Writer and director of “1 Night in San Diego,” Penelope Lawson spoke with us at BELLO about the project, its memories, why it meant so much to her, and more. Having been on many crazy road trips herself, this film highlights the ups and downs of a road trip…which I am sure we have all lived through a few times! When she isn’t working on films, Lawson is cheffing it up in the kitchen and getting some well needed air on hikes. Make sure to check out the project and get to know more about the beautiful and talented, Penelope lawson.

How did you feel when your film, “1 Night in San Diego” was completed? 

It was bittersweet. On the one hand, I was extremely excited with what we had just shot and beyond proud of the work that everyone put into the project. But, on the other hand, I was really sad to see us wrap. We all became super close on set, and I was sad I wasn’t going to be able to see all of those people every day anymore.

What was one of your favorite memories on set?

One of my favorite memories was definitely when we shot the Law and Justice musical sequence. It was pretty hard for everyone to keep a straight face on during that. Or, on the last day of principal photography. We were outside shooting the final hiking scene and Harry Styles came jogging by. It’s an understatement to say that Laura and I are big fans. Pretty sure she and I listened to “Sign of the Times” on repeat after that.

Who did you connect with strongly?

Genuinely, I connected with everyone on set, and have become great friends with all the people I worked with, cast and crew. I have known certain people for a long time in various capacities, so it felt very natural to work with them and I selected them because I knew they would bring strong value to the project. For example, I’ve known Alex (Daddario) since we were kids, so obviously we have a strong connection. Same with Pierce (Cravens) and Nic (di Pierro). Laura (Samuels), Jenna (Ushkowitz), and Kelsey (Douglas) have become very close friends as well, and I really respect their work ethic and commitment to their craft. It made it easy to connect with them over what they brought to the material. And just the fact that they are all great people in general.

Share with us one of your craziest road trips so far. What happened? Who were you with? Where were you going?

Some friends and I were driving back to Miami from Orlando and we stopped at a gas station. We had a full car, and it was already a pretty crazy trip as we encountered a bunch of various characters during our weekend there, including a man making moonshine from inside his car and a toothless pagan woman offering to unbaptize one of my girlfriends. We must have been distracted by the time we got to the gas station because, when we drove off, I noticed it was awfully quiet, like something was missing. As I’m halfway down the road, I look out my rearview mirror and realize we totally left my friends wife at the gas station. I could literally see her jogging down the middle of the road flailing her arms in the air screaming. We were all dying laughing but it would have been pretty terrible if we’d just left her there in the middle of nowhere. I think her purse was even still in the car. A few weeks later they got divorced. Just kidding. They’re actually happily married and just had a baby.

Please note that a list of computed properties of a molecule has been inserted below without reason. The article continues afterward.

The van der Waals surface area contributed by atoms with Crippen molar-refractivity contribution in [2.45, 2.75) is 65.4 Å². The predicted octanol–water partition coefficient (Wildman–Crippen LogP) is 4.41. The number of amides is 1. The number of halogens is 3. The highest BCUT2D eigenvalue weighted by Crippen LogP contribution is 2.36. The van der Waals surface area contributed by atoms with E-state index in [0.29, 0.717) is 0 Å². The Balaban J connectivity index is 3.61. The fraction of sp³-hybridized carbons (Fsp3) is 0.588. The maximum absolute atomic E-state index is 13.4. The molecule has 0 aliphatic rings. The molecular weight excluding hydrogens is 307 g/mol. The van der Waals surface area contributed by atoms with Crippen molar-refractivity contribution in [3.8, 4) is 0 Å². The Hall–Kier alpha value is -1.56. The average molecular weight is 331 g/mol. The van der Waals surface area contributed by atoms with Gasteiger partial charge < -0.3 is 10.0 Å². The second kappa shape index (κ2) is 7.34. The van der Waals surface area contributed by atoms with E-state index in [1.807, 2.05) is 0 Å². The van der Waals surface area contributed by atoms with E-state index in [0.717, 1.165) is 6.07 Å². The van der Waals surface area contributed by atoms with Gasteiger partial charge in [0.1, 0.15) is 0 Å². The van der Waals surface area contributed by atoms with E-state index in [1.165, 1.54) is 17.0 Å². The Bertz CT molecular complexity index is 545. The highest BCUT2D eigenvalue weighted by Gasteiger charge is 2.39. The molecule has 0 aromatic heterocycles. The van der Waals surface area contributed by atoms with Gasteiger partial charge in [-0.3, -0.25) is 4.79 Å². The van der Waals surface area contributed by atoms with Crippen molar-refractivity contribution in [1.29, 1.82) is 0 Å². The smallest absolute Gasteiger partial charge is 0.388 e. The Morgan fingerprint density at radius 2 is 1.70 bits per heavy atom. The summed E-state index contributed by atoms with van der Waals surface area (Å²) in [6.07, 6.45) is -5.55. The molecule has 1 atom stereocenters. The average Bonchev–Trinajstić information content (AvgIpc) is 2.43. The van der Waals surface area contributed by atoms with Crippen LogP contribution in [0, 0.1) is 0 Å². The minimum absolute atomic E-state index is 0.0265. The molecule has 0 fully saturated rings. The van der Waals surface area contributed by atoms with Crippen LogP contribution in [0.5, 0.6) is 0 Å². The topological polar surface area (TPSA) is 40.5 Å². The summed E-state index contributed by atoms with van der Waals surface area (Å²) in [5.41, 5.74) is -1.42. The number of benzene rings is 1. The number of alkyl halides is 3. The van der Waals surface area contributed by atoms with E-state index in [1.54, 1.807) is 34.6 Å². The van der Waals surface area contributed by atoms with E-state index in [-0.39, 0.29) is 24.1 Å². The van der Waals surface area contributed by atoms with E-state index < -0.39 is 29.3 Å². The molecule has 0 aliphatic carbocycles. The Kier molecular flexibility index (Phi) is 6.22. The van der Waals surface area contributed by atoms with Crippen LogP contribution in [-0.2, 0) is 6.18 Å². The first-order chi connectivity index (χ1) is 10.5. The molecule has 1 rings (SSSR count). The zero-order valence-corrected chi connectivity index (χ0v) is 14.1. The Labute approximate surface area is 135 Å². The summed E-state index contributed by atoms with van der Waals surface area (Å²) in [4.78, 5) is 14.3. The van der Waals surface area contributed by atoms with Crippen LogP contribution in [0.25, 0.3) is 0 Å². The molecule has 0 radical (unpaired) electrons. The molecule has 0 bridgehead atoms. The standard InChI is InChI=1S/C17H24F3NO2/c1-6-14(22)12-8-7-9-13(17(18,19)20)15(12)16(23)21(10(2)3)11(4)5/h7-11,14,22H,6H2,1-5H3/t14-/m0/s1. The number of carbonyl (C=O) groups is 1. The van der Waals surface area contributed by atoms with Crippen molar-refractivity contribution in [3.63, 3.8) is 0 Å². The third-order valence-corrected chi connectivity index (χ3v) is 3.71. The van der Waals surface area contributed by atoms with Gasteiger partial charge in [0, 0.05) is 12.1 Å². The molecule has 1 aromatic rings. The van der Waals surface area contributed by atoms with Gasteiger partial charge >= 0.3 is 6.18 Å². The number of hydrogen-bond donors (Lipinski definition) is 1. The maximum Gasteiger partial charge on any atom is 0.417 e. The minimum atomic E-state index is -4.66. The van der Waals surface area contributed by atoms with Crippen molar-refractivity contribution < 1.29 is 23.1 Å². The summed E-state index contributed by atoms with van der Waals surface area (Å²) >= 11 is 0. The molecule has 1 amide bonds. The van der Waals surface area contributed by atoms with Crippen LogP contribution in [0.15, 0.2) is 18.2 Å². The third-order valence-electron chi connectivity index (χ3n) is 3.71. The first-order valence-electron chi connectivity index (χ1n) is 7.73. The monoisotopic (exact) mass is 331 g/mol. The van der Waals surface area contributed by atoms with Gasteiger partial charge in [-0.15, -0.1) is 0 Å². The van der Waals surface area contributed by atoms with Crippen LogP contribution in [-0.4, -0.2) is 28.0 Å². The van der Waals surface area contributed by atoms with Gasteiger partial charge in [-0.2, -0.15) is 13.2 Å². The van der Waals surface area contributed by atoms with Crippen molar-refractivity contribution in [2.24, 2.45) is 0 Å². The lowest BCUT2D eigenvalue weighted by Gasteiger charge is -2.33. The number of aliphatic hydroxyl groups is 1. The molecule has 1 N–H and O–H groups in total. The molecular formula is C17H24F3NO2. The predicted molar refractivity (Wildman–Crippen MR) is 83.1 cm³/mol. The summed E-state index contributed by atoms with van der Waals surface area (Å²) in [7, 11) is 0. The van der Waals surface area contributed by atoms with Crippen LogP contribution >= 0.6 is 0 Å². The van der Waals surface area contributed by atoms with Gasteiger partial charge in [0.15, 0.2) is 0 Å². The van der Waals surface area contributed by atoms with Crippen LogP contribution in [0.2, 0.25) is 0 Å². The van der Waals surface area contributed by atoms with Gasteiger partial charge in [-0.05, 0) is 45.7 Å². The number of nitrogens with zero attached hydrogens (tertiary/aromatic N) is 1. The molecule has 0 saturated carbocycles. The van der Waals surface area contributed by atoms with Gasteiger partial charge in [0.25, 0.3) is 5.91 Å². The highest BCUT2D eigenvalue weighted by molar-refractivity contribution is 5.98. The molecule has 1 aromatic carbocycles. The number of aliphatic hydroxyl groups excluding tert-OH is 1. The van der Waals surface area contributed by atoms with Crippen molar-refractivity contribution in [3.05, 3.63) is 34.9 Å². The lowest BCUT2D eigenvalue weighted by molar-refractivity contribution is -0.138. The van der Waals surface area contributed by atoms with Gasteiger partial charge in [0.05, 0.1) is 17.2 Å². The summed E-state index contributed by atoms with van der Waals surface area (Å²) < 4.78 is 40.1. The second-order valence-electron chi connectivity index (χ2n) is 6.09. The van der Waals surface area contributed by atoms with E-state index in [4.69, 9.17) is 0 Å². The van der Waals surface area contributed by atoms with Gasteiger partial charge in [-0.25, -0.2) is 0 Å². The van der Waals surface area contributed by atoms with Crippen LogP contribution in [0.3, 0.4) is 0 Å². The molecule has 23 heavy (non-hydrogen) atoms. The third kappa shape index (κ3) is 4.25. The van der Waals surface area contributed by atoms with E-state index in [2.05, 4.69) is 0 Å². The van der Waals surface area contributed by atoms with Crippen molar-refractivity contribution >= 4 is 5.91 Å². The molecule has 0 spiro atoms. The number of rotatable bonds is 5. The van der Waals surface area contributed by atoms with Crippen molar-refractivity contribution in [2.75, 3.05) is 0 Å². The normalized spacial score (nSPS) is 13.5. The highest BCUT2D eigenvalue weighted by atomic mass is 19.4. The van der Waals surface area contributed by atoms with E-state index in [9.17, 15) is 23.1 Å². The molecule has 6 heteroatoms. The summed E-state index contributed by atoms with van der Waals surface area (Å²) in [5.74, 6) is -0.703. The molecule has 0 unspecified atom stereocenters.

Have you always known you wanted to become a director? Tell us more about that. 

I actually had no idea. I’ve always been a creative person, and I played in a rock band for over ten years and we toured internationally. It was only when I stopped playing music and decided to go back to college at Fordham University in New York that I got extremely into writing, shooting, and directing films. Back when I went there, they enabled you to shoot on the Bolex in 16mm, and then we could go and actually get the film developed ourselves at a tiny place called Pac Labs on the Lower East Side. It was very hands on—we learned everything from lighting, to how mics worked, to how to edit. It just felt like this whole new narrative world had been opened up to me. After undergrad, I attended film school at NYU Tisch School of the Arts, where I got my MFA in Film Directing, and that was really when I realized that I belonged in the world of directing. I believe that there is a lack of female-positive comedic movies being released anymore and I hope to fill that void.

Describe to us your fashion style. 

It’s pretty boho meets rock n roll. I love big hats, mixing prints, long dresses, band tee’s, and leather jackets.

What are you doing when you’re not directing?

I’m really into cooking, so I’m always testing out new, healthy recipes. I’m also a fitness junkie, so you can catch me working out at least six days a week with my trainer, Patrick Murphy, or in some kind of fitness class. It’s not just physical, but it creates a mental balance for me which I think is so important. I also love hanging out with my dogs, and lately I’ve been going on a lot more hikes just to explore LA. The views here are unlike New York City and I’m trying to take advantage of it.

Tell us more about your childhood/family and how it played a part in who you are today. 

I grew up in New York City with British parents, and have dual citizenship between here and the UK. My parents, although not in the entertainment industry themselves, are very much avid movie watchers. From a young age, I was immersed in all kinds of cinema, and I think that gave me an extremely diverse perspective on thinking about movie making as a whole.

What are your top three values?

Be passionate, be loyal, and be positive.

What comes next?

Most recently, I wrote and produced a short film/pilot, The Dinner Party, that Jenna Ushkowitz directed, which will be released later on this year. I have also written two other feature comedy scripts, one of which I am about to start pre-production on and plan to direct mid-next year.

By Alexandra Bonnet